Local governments in Wisconsin play a crucial role in the state’s transportation network by maintaining roads and streets for statewide commerce and travel and taking on tasks that include building, repairing, plowing, sweeping, lighting, and patrolling these roads. To help support this work, the state’s General Transportation Aids (GTA) program for decades has made payments to Wisconsin’s 1,922 cities, villages, towns, and counties.
With $505.7 million in payments to local governments in 2021 alone plus an additional $2.5 million in supplemental aid to towns, the GTA program is the second-largest within the state Department of Transportation (DOT). Since 1990, increases in the program’s funding have outpaced inflation and other forms of state aid such as shared revenue payments, though the aid likely still lags increases in road-related costs. GTA payments are now the second-largest form of state aid to municipal governments in Wisconsin and one of the top forms of aid to counties as well.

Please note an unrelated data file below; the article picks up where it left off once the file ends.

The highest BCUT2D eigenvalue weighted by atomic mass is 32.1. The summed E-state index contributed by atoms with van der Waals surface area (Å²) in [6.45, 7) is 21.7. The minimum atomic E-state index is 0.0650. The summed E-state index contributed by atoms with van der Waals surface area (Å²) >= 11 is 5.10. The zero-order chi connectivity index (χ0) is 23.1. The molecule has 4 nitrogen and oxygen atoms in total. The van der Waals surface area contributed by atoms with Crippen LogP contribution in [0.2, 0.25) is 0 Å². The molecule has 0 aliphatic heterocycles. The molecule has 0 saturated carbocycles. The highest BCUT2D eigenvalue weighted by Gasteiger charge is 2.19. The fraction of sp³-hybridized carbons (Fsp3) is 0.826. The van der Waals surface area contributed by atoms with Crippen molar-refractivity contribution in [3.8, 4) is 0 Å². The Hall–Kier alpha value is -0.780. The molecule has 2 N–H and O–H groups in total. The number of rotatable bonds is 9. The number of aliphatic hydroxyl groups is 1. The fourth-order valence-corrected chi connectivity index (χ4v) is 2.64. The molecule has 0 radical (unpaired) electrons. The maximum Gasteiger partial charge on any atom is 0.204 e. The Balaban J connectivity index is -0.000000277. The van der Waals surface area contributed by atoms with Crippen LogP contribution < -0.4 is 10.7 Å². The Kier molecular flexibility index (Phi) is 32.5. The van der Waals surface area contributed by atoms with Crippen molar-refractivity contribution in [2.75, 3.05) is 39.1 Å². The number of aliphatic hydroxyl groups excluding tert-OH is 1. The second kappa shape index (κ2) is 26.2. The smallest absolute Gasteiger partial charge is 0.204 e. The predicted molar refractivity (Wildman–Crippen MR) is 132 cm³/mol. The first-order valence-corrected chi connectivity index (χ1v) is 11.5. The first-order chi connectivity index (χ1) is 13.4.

Yet, despite the generally steady increases in state funding, the methodology for distributing GTA payments has not had a major update in two decades. Over time, the program has provided more assistance to small communities with less traveled roads, raising questions about whether it is efficiently delivering aid to areas with the greatest need. More local governments are receiving the same payment from the state regardless of whether they are investing in their roads or not, weakening what could serve as an important state incentive for improving local infrastructure.
In this report, we review trends in GTA payments and their distribution, explore how other states distribute their local transportation aids, and consider potential policy changes to improve the effectiveness and fairness of the GTA program, including the creation of a model that would use existing data to estimate local road needs.